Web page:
Each essential oil and extract has its own therapeutic profile and value, often with multiple core applications.

And, often, we blend synergies from a selection of essential oils to create the holistic profile we are seeking as we did to accompany self-balancing activities outlined in Balancing Our Whole Being.”

There are, however, some essential oils and extracts that are just excellent at equally supporting and entire being.

I find myself reaching over and again for three in particular when I want well-rounded and robust support to bring my being back into balance.

The three I love the most for holistic use are: Bergamot, Fragonia and Blue Yarrow. Oh my goodness, do I love the gifts of these oils.

On their own, they are wonderful to bring equilibrium to mind, body and spirit. Mixed in other synergies, they enhance the holistic value. In my opinion, blended together, they create something extraordinary.

Below, you will find why I consider these my top three essences as my very favorites for holistic support on all three levels — mind, body and spirit.

In addition, I have included one of my very favorite blends with the added benefit of a soothing bath. I find this one of the best ways to find balance from within for my whole being.

As always, I  encourage you to consider options that match your own unique needs.

 

Bergamot Citrus bergamia  (bergapten free)

Bergamot is a favorite for its array of uses and its sunny scent. Bergamot is an incredibly uplifting, calming and balancing essential oil.

It is especially helpful when you feel off balance due to nervous tension and when you need to invite in more positive thinking and energy.

Mind:  Balancing to emotions. Uplifting and calming.  Promotes positive thinking while helping to release negative emotions.

Body: Supports the body in returning to a state of relaxation. Soothes the nervous system and smooths nervous tension held in the tissues.

Spirit: Helps to harmonize the spirit, especially when affected by strong, negative emotions. Supports the ability to receive positive energy and helps our natural energy to flow smoothly.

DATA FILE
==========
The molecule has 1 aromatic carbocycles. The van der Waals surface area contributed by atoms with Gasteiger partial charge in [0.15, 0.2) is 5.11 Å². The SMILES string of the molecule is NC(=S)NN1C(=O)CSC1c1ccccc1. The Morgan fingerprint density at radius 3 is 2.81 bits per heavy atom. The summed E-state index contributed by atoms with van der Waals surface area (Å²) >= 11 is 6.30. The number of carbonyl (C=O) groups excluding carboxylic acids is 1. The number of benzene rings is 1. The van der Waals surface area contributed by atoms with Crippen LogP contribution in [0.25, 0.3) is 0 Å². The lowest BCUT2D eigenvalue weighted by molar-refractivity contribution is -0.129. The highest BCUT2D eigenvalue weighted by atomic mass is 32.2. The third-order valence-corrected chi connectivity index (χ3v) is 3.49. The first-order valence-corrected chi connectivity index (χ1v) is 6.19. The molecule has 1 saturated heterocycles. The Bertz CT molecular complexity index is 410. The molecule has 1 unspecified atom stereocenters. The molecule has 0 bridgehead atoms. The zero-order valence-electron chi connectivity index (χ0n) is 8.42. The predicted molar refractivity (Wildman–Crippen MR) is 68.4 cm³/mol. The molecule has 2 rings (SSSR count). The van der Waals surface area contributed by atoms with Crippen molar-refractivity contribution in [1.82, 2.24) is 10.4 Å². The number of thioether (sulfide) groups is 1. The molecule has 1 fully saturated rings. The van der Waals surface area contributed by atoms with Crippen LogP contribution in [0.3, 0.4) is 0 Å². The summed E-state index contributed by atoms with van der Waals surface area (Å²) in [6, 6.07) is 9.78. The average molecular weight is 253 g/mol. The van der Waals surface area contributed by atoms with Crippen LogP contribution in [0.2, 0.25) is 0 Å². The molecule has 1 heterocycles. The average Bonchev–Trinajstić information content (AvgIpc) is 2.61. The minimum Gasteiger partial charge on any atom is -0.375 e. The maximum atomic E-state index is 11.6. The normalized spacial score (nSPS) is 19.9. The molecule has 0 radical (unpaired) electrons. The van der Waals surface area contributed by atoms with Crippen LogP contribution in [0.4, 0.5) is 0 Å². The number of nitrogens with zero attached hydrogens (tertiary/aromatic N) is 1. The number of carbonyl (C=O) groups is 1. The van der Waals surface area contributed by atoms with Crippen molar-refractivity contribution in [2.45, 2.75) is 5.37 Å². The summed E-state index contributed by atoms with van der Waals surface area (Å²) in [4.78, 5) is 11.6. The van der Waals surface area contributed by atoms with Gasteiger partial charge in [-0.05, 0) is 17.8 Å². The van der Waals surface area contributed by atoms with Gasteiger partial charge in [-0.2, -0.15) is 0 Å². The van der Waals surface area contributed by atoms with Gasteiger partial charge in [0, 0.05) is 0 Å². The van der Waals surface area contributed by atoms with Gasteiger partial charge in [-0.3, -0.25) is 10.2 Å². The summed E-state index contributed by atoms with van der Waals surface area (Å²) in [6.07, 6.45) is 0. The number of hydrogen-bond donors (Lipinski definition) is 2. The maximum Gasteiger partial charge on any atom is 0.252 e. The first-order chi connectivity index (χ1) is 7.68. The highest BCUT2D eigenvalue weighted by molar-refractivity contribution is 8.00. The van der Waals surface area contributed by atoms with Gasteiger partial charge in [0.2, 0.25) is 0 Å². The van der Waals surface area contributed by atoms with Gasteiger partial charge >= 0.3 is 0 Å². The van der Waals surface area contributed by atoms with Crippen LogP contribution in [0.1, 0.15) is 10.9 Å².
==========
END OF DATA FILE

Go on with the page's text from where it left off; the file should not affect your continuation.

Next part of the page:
Fragonia Taxandria fragrans

Fragonia is highly valued for its uniquely balanced composition. It, too, has a wide array of core therapeutic uses and has a soft, refreshing scent.

It is especially helpful for letting go of old emotional thought patterns and negative energy blocks that are impacting your balance and wellbeing.

Mind:  Helps to release old emotional patterns. Calming and uplifting, it helps to reduce worry and nervous tension.

Body:  Balancing to the nervous system. Relaxing and relieving to nervous tension creating discomfort in the body.

Spirit:  Helps to release deep-seated blocks in the energy flow caused by old wounds. Strengthening to the spirit.

 

 

Blue Yarrow – Achillea millefolium

Blue yarrow has been prized throughout time for its ability to support wounds on all levels. Though it provides powerful support, it is gentle in nature.

Its “blue” constituents are especially helpful to bring a cooling sense of balance to  heated conditions of mind, body and spirit.

Mind:  Supports emotional equilibrium. Helps to calm worry and nervous tension.

Body: Calming to the nervous system. Relaxing and relieving for nervous tension held in the tissues.

Spirit:  Powerful support in releasing blocks created by repressed strong, negative emotions. Helps to support a smooth natural energy flow. Balanced between opposing energies, it helps to equalize these energies in our own being.

 

Balancing Bath Blend

2 drops Bergamot  Citrus bergamia

2 drops Fragonia Taxandria fragrans

1 drop Blue Yarrow Achillea millefolium

Mix with 2 T natural, unscented body wash

Add 1/2 c of Epsom Salts and mix.

Add to your warm bath and soak for 20 minutes.

Bringing the best of the abilities from my top three oils for whole being balance. This is an especially wonderful immersion experience before bedtime. 

 


Sources:

Keim, Joni, and Ruah Bull. Aromatherapy & Subtle Energy Techniques: Compassionate Healing with Essential Oils. N.p.: CreateSpace, 2015. Print.

Lawless, Julia. The Encyclopedia of Essential Oils: The Complete Guide to the Use of Aromatic Oils in Aromatherapy, Herbalism, Health & Well-being. New York: Fall River, 2014. Print.